Esophagectomy is undoubtedly the mainstay curative therapy for resectable esophageal cancer. However, the morbidity and mortality rates of esophagectomy are relatively high compared to other gastrointestinal surgeries. Delayed gastric emptying (DGE) is one of the major complications occurring in 15–39% patients after esophagectomy despite recent progress in anesthesia and surgical techniques (1-3). It is widely believed that bilateral vagotomy and increased pyloric resistance are the major culprits of DGE after esophagectomy. Patients suffering from DGE mainly complain of nausea, vomiting, anorexia, early satiety, bloating and abdominal pain, but without any evidence of mechanical obstruction from CT/MR enterography. DGE can be further confirmed by scintigraphy in clinically suspected patients (4). More importantly, DGE increases the risk of aspiration pneumonia and anastomosis leak.
Pyloric interventions to manage DGE
As increased pyloric resistance is a major DGE pathogenesis mechanism, multiple pyloric interventions with varying effect and safety have been proposed to manage DGE. The following discussion will include pyloroplasty, pyloromyotomy, pyloric finger fracture, intrapyloric botulinum toxin injection (IBTJ) and endoscopic pyloric balloon dilatation (EPBD). Proponents believe that these pyloric interventions manage to prevent or cure DGE with tolerable adverse events. Conversely, opponents argue that these interventions fail to prevent DGE while increasing the risks of bile reflux and dumping syndrome.
Actually, a systemic review claimed that pyloric interventions showed a non-significant trend toward lower risk of DGE (5). However, during the meta-analysis of DGE, all different pyloric interventions were combined into one entity. We believe that this manipulation was inappropriate as considerable heterogeneity existed among different pyloric interventions (Cochran’s Q =19.18; P=0.002; I2=73.9%).
Therefore, in this review, we attempt to evaluate the clinical effect and safety of different pyloric interventions individually to better determine their feasibility in esophagectomy patients.
Pyloroplasty is a surgical procedure that widens the gastric outlet to facilitate the gastric contents passage. It may be performed as an adjunct procedure to esophagectomy. Heineke-Mikulicz pyloroplasty, which is the most commonly used technique, incises the pylorus longitudinally then closes the incision transversely. Theoretically, this procedure may effectively obviate the pyloric obstruction immediately after the esophagectomy. However, opponents have raised concerns on long-term complications including bile reflux and dumping syndrome, emphasizing the benefits of an intact pylorus.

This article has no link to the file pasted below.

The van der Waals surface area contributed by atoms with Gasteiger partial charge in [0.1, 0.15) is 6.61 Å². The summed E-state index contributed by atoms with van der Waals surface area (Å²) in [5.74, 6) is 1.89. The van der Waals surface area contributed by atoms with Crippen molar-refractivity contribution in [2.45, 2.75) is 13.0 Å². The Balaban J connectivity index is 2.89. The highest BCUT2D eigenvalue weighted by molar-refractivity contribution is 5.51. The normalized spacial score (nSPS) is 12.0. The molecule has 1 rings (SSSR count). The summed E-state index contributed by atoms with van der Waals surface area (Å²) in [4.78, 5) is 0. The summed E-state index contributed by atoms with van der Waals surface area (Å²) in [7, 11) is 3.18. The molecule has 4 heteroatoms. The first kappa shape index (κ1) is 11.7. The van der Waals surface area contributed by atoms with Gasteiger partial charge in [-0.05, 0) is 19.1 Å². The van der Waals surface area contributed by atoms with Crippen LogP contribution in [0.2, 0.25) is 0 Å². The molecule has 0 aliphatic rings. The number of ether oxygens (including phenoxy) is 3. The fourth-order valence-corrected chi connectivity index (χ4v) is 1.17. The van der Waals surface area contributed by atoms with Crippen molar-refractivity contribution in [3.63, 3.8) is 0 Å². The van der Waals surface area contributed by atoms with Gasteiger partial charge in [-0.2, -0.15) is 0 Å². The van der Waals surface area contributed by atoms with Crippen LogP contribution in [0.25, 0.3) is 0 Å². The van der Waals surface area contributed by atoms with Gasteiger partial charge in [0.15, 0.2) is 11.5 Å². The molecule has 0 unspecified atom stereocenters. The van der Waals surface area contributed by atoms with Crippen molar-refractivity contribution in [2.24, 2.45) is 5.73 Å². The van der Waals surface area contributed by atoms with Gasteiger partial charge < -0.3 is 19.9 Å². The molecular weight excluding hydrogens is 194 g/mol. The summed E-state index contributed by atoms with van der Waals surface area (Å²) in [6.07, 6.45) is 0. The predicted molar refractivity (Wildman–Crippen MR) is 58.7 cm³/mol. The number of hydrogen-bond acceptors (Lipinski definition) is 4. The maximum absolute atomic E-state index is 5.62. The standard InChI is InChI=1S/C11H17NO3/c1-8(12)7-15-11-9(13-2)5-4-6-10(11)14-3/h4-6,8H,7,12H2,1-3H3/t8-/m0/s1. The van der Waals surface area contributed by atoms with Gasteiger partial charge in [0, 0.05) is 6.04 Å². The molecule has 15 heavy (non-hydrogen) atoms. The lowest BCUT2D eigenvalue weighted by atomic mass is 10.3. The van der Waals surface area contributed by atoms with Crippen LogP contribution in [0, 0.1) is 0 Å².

Multiple studies have investigated the clinical effect and safety of pyloroplasty. The majority of evidence opposes pyloroplasty as no difference can be found on DGE compared with no intervention (2,6-8). Therefore, pyloroplasty in esophagectomy patients is unnecessary due to its accompanying risks. On the contrary, a meta-analysis in 2002 did suggest that pyloroplasty could reduce the incidence of DGE (9). However, 2 randomized controlled trails, which constituted a major part of the meta-analysis, performed whole stomach esophagogastric anastomosis (10,11). Unfortunately, it has been shown that whole stomach esophagogastric anastomosis significantly increased the risk of DGE (12). To our best knowledge, no RCT has been conducted to investigate the necessity of pyloroplasty in the recent 10 years, during which minimally invasive esophagectomy and other surgical techniques have been developed rapidly. Further RCT is needed to confirm the safety and clinical effect of pyloroplasty. Until then, routine pyloroplasty in esophagectomy patients may be unwarranted.
Pyloromyotomy is another common pyloric intervention during the surgery of esophagectomy. Similar to pyloroplasty, pyloromyotomy also serves to widen the pyloric passage, but with slight difference. Pyloromyotomy incises the pyloric muscle but keeps the pyloric mucosa intact, thus considered a less invasive pyloric drainage. In fact, a RCT including 92 patients in 1992 compared pyloromyotomy with pyloroplasty and found that both groups have low incidence rate of DGE and other complications (13). However, all patients received pyloroplasty or pyloromyotomy in the trial; thus the DGE incidence rate of none-intervention group was not compared or evaluated.
Conversely, more recent studies have demonstrated that pyloromyotomy failed to reduce the risk of DGE while increasing the risk of reflux and dumping syndrome (6,7,14). However, no RCT has been conducted to investigate the clinical effect and safety of pyloromyotomy in the recent 10 years. Based on the current evidence, universal unselective pyloromyotomy in esophagectomy patients should be avoided until proven otherwise.
Initially as the culprit of botulism disease, botulinum toxin has been one of the most requested therapies to remove facial wrinkles in cosmetics. The toxin blocks the release of the acetylcholine into the neuromuscular junction, thus inhibiting muscle contraction. IBTJ has been a tempting pyloric intervention for esophagectomy patients as a simple and effective way to prevent DGE. Theoretically, as the depletion of injected toxin and recovery of pyloric function, IBTJ has lower risk of reflux and dumping syndrome than conventional pyloric drainages.